I’ve been chronicling my project with my wife on this blog. I’m going to write a sonnet series about the creation of California. I’m using the dual stories of William Mulholland and John Muir to tell the story of water in California, what really made it what it is. Ann’s a visual artist, so she’s going to do the graphic art work for it.
The large problem I’ve been facing, one of them, is how to make Mulholland likeable. After the movie Chinatown, it’s been hard to find people who will come out on his side. Of course, the character based on him commits incest against a minor. That bit was tough on Mulholland’s reputation.
Some of the other claims that were made in the movie: that the drought he worked with was faked and that he did dirty back door deals was true. Of course, it wasn’t all Mulholland. The movie boils down the evil of several men into one person.
But the chaos and evil of his life is the only thing we see. I still think that beneath the alcohol and ambition was a good person. His true desire was to help Los Angeles and to create a city in a desert. We know now that pumping all this water into this area is a bad idea, but from his perspective, what he was doing was noble. The alternative was to let crops fail and let people go hungry. At least, that’s what it was from his perspective.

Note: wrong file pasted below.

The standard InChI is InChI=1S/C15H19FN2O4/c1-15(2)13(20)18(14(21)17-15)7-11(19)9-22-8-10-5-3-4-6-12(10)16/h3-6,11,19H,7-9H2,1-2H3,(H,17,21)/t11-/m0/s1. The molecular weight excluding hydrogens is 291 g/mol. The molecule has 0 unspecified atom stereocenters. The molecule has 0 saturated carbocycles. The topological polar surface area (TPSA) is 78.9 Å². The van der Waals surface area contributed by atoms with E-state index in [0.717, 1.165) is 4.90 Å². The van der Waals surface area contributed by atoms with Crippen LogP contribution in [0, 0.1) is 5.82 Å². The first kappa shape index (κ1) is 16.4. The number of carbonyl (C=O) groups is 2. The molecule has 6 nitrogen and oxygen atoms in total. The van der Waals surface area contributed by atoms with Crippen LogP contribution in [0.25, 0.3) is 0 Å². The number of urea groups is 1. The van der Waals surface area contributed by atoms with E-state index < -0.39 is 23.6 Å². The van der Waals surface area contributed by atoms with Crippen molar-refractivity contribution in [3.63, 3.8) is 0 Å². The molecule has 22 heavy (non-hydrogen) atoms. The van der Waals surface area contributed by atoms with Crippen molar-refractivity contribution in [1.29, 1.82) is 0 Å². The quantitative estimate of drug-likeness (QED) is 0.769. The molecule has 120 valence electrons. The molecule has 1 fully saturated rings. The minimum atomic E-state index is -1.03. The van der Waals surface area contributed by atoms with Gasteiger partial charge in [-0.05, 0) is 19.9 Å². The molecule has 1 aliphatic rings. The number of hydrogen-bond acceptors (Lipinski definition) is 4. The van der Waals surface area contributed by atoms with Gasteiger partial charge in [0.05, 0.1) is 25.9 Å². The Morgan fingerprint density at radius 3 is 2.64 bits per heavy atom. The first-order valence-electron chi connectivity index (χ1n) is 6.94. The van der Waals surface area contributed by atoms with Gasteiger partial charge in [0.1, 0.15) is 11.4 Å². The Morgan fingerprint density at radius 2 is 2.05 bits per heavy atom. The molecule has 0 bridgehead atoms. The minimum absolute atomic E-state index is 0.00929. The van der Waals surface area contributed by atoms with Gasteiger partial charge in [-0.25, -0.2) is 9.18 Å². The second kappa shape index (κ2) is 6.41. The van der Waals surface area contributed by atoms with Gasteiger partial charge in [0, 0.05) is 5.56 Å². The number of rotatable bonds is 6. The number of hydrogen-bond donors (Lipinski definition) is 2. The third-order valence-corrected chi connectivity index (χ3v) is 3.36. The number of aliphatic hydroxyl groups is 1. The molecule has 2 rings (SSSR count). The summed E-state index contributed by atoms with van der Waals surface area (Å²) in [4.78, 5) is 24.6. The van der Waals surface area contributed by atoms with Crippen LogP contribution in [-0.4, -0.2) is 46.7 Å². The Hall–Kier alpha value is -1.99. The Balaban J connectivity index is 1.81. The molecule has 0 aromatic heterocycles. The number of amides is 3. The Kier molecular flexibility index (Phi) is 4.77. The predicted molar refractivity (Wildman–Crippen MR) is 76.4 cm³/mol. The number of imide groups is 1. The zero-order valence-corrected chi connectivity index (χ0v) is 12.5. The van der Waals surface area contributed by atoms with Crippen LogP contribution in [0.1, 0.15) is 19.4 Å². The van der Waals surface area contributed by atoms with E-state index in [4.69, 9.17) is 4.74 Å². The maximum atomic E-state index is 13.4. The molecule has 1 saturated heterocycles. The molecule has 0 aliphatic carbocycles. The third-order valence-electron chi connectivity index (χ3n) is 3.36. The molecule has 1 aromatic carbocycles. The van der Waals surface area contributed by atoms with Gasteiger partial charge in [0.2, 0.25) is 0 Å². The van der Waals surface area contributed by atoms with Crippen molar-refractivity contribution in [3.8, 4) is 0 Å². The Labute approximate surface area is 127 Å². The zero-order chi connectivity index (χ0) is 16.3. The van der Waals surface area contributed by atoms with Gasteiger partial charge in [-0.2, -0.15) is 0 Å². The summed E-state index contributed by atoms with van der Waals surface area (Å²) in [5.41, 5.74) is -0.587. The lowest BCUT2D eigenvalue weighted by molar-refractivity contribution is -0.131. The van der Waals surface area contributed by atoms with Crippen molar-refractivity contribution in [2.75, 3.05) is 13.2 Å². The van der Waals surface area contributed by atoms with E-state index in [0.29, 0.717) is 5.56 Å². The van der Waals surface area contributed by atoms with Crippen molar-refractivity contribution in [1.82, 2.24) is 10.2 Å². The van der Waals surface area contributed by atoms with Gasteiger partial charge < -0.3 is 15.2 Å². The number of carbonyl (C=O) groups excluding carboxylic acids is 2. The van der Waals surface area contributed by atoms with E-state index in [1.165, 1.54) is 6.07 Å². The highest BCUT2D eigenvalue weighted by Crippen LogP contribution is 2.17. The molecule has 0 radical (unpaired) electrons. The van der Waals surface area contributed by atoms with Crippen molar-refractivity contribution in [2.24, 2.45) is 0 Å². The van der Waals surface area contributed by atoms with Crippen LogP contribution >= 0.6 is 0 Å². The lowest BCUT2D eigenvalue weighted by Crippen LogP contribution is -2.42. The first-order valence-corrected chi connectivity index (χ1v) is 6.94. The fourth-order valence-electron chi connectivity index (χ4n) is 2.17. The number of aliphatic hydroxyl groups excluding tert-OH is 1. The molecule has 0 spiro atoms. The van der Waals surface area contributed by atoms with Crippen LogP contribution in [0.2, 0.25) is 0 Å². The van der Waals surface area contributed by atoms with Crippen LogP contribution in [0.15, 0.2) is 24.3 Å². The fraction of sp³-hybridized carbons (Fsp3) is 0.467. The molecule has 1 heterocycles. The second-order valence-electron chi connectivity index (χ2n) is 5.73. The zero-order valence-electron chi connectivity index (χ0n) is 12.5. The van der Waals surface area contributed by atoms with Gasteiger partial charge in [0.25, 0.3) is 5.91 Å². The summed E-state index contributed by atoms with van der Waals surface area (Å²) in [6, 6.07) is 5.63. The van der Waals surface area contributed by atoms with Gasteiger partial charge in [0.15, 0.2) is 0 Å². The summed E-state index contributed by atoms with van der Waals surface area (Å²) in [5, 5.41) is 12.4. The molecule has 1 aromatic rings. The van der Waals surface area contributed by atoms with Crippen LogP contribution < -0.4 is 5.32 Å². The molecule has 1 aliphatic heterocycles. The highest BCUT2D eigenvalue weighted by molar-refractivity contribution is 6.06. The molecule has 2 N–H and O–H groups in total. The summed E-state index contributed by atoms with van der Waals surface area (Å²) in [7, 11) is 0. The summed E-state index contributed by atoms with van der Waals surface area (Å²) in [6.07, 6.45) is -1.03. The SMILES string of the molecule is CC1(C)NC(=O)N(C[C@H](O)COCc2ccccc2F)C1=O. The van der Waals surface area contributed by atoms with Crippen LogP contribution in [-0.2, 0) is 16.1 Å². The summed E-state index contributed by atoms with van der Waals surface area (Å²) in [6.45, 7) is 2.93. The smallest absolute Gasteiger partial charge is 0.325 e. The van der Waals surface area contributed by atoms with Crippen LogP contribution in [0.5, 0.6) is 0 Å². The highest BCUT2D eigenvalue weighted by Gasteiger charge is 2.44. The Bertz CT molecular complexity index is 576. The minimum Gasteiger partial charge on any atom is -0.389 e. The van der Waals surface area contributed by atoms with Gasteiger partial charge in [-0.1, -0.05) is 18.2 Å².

So in my attempt to find the good in Mulholland, I’ve been talking to LA water people. The latest was Kathy Simmons up at the Vista Del Lago visitor’s center above Pyramid Lake. It’s interesting how passionate water people are. They should be. What they are doing is fascinating and grand work. They’re following in the tradition of the Roman aqueduct builders. The level of civil engineering is amazing. There are massive problems with transporting that much water around the desert, but they are serving the needs of those of us who complain but continue to live here.
Ms. Simmons was there with a thick file about Mulholland, much of the information gathered before the movie came out, and there is a good deal about what made him great. By some, he’s seen as a kind of giant figure from a romantic past, and I guess that’s kind of how I’ve always seen his early life too.
The disasters that plagued his later life are part of what make him a tragic figure, but there would be no tragedy if he did not start out as great. He was a hard-drinking, hard-working, self-educated man. His leisure time was filled with whiskey, classic literature, and self-taught calculus. That’s the man to start with.
Thank you Ms. Simmons!